Foodservice Footprint F41-p10 Sustainable diets in a post-Brexit world Behind the Headlines  WWF-UK Sustainable Diets news-email Duncan Williamson Brexit

Sustainable diets in a post-Brexit world

Britain is a long way from being self-sufficient – and now is the time to reshape the food industry with health and sustainability in mind, writes Duncan Williamson.

Food – how we grow, rear and catch it and what we eat – seemed to be largely missing from the Brexit debate. The EU has a hand in almost every part of the food system. This includes taxes, trade deals, agriculture and fisheries subsidies, procurement, food safety and even the protected status of foods such as Stilton cheese and the Cornish pasty.

So what will Brexit mean for the food we put on our plates? As I am sure others will respond: it is hard to say. But this is an opportunity to make the UK a world leader when it comes to food laws and policy. We should seize the opportunity – and quickly – to shape food production in the UK, making it an exemplar to the world.

We know the UK government is committed to us eating more homegrown food. However, we are only about 54% self-sufficient; we grow a far smaller percentage of the fruit and vegetables we eat than ever before. We import the vast majority of our animal feed, with known impacts on areas such as the Cerrado in Brazil. The UK imports 30% of what we eat from the EU and we are dependent on it for fruit and vegetables.

In the UK we barely support our small farmers or horticultural industry. Our current farming system and the narrative from government is based on supporting the cereal and livestock sectors. Assuming business as usual, and what I believe is the most likely scenario, we will keep supporting these sectors at the cost of others.

There is the potential eradication of a commercial horticulture sector which is already underrepresented and does not receive subsidies. And yet a key part of any healthy sustainable diet is the need for it to be plant-based. There is huge risk that fruit and vegetable prices will go up and in turn people eat even less of them. Keeping the prices of other foods artificially low due to subsidies will only exacerbate this.

The big question for those connected to food is: how do we avoid this scenario and move to a thriving food system, which protects nature and provides people with affordable sustainable diets?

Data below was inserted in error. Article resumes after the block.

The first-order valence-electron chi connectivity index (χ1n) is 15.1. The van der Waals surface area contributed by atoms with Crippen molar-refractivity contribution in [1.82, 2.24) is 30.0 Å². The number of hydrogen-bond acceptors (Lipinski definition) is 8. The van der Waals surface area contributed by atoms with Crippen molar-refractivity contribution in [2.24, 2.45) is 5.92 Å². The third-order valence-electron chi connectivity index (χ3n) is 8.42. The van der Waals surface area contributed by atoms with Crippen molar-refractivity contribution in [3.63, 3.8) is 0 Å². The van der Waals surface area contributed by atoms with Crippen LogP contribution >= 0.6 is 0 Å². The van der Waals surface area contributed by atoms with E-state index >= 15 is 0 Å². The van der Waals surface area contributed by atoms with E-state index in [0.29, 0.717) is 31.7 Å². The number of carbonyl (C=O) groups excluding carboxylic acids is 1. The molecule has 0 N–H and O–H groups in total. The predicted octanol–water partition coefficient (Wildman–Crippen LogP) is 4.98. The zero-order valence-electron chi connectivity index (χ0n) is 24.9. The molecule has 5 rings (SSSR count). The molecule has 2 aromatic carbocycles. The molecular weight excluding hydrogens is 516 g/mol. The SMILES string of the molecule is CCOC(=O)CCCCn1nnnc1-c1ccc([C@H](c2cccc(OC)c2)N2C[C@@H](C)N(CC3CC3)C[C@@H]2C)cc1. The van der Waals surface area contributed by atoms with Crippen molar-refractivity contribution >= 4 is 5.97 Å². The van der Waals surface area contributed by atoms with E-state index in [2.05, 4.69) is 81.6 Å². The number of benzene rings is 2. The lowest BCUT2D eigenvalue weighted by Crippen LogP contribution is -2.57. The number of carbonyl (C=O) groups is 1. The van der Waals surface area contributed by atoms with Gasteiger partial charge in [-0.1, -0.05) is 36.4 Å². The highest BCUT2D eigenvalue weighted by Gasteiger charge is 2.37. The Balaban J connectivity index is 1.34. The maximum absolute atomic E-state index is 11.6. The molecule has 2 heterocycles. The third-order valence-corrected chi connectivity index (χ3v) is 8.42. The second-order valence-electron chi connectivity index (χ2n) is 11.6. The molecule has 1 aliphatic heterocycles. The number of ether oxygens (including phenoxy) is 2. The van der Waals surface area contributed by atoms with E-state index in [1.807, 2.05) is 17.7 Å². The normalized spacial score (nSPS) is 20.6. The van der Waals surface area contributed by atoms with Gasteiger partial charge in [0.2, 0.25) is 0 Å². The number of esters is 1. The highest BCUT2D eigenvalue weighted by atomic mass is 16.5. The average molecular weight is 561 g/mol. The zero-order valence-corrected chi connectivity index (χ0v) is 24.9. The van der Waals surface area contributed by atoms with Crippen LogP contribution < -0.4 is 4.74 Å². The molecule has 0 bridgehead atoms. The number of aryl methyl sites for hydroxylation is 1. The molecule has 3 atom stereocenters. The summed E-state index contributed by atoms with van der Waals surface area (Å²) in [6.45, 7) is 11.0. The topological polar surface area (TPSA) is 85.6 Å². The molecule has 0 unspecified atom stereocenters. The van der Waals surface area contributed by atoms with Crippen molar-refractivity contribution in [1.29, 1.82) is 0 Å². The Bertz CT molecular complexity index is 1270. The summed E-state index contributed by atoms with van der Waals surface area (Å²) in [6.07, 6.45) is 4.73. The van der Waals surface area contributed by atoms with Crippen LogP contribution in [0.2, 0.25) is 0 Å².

It must be a system that avoids the problems of the current one, which is focused on producing more calories, without taking account of nutritional outcomes or environmental effects. According to some estimates, diet-related ill-health kills more people than alcohol or smoking. The UK has become the fat man of Europe. This same food system is the main driver of biodiversity losses and causes soil erosion, water pollution and overfishing.

We need to challenge the mantra that we need to produce more food, whether it is 60% or 70% by 2050 or whatever the figure used. This is simply not true. We don’t know how much more food we need. Already we could, if we chose to, feed 12 to 14 billion people globally. It is all about what we grow and catch. Do we want to keep growing sugar crops, biofuels and animal feed, while more than 2 billion people are overweight and 800 million go hungry? Or do we want a system that ensures healthy, varied diets that are good for us and the planet?

We have solutions. We know what a healthy diet looks like. WWF UK’s Livewell has demonstrated that a healthy diet is plant based, with room for meat and treats. It is a diet that will lead to significant greenhouse gas reductions. Some companies recognise this and are working towards it, such as Sodexo with its Green and Lean programme.

The government has one of the biggest opportunities to enable this change. At least 12 departments have responsibility for part of the food system, with policies often pulling in different directions. The government needs to create a joined-up food policy, bringing together health, business, farming, the fishing industry, the environment and the Treasury. We can look to existing policies –

such as the childhood obesity strategy, the Eatwell guide and the 25-year plans for food and farming and the one for nature – and make sure they are complementary.

Brexit is an opportunity to finally deliver on the need for sustainable diets as part of a food system that protects people and planet. We need the political will to do this, and to work in a cross- sector, co-ordinated manner to make these simple solutions a reality.

Duncan Williamson is food policy manager for WWF UK.